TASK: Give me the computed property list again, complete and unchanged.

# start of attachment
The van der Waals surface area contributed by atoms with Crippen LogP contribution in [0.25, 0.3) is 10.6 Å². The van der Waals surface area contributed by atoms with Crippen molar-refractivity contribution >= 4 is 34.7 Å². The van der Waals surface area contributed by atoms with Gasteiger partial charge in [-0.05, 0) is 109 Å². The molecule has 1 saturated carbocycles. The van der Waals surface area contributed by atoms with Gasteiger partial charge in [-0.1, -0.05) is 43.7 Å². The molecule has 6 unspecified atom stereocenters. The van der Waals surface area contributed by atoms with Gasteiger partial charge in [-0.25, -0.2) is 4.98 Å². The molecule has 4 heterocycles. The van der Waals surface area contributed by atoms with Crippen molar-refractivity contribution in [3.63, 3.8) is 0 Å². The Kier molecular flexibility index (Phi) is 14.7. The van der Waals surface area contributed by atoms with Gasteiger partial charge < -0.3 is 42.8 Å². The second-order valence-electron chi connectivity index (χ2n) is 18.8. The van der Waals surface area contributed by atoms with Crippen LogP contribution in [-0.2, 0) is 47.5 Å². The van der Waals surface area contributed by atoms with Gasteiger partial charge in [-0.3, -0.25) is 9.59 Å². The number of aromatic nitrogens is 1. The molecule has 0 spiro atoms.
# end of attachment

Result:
The van der Waals surface area contributed by atoms with Crippen LogP contribution in [0.25, 0.3) is 10.6 Å². The van der Waals surface area contributed by atoms with Crippen molar-refractivity contribution >= 4 is 34.7 Å². The van der Waals surface area contributed by atoms with Gasteiger partial charge in [-0.05, 0) is 109 Å². The molecule has 1 saturated carbocycles. The van der Waals surface area contributed by atoms with Gasteiger partial charge in [-0.1, -0.05) is 43.7 Å². The molecule has 6 unspecified atom stereocenters. The van der Waals surface area contributed by atoms with Gasteiger partial charge in [-0.25, -0.2) is 4.98 Å². The molecule has 4 heterocycles. The van der Waals surface area contributed by atoms with Crippen molar-refractivity contribution in [3.63, 3.8) is 0 Å². The Kier molecular flexibility index (Phi) is 14.7. The van der Waals surface area contributed by atoms with Gasteiger partial charge < -0.3 is 42.8 Å². The second-order valence-electron chi connectivity index (χ2n) is 18.8. The van der Waals surface area contributed by atoms with Crippen LogP contribution in [-0.2, 0) is 47.5 Å². The van der Waals surface area contributed by atoms with Gasteiger partial charge in [-0.3, -0.25) is 9.59 Å². The number of aromatic nitrogens is 1. The molecule has 0 spiro atoms.